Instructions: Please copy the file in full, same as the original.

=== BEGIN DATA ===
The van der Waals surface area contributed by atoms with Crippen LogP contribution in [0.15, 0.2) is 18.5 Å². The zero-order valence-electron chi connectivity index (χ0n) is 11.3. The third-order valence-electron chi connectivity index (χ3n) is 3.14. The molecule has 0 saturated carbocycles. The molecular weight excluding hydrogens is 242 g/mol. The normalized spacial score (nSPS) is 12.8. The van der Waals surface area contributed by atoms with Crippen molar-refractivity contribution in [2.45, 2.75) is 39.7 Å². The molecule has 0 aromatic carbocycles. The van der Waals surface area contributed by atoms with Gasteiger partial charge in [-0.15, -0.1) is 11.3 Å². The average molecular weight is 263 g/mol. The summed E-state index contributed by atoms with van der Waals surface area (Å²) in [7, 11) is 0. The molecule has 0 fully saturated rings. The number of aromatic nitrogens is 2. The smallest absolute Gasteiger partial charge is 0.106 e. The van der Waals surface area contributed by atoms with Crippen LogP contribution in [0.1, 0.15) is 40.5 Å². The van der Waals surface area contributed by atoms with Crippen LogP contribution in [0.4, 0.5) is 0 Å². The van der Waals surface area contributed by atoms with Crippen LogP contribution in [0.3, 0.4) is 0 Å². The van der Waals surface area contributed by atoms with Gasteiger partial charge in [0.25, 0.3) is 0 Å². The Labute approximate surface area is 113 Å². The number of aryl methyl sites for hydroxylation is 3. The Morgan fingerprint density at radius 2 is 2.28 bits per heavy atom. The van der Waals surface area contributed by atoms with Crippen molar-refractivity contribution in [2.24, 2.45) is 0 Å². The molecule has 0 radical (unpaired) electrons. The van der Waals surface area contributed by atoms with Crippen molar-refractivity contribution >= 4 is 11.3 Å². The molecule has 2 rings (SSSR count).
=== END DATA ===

The van der Waals surface area contributed by atoms with Crippen LogP contribution in [0.15, 0.2) is 18.5 Å². The zero-order valence-electron chi connectivity index (χ0n) is 11.3. The third-order valence-electron chi connectivity index (χ3n) is 3.14. The molecule has 0 saturated carbocycles. The molecular weight excluding hydrogens is 242 g/mol. The normalized spacial score (nSPS) is 12.8. The van der Waals surface area contributed by atoms with Crippen molar-refractivity contribution in [2.45, 2.75) is 39.7 Å². The molecule has 0 aromatic carbocycles. The van der Waals surface area contributed by atoms with Gasteiger partial charge in [-0.15, -0.1) is 11.3 Å². The average molecular weight is 263 g/mol. The summed E-state index contributed by atoms with van der Waals surface area (Å²) in [7, 11) is 0. The molecule has 0 fully saturated rings. The number of aromatic nitrogens is 2. The smallest absolute Gasteiger partial charge is 0.106 e. The van der Waals surface area contributed by atoms with Crippen LogP contribution in [0.1, 0.15) is 40.5 Å². The van der Waals surface area contributed by atoms with Crippen LogP contribution in [0.4, 0.5) is 0 Å². The van der Waals surface area contributed by atoms with Crippen LogP contribution in [0.3, 0.4) is 0 Å². The van der Waals surface area contributed by atoms with Gasteiger partial charge in [0.25, 0.3) is 0 Å². The Labute approximate surface area is 113 Å². The number of aryl methyl sites for hydroxylation is 3. The Morgan fingerprint density at radius 2 is 2.28 bits per heavy atom. The van der Waals surface area contributed by atoms with Crippen molar-refractivity contribution in [2.24, 2.45) is 0 Å². The molecule has 0 radical (unpaired) electrons. The van der Waals surface area contributed by atoms with Crippen molar-refractivity contribution >= 4 is 11.3 Å². The molecule has 2 rings (SSSR count).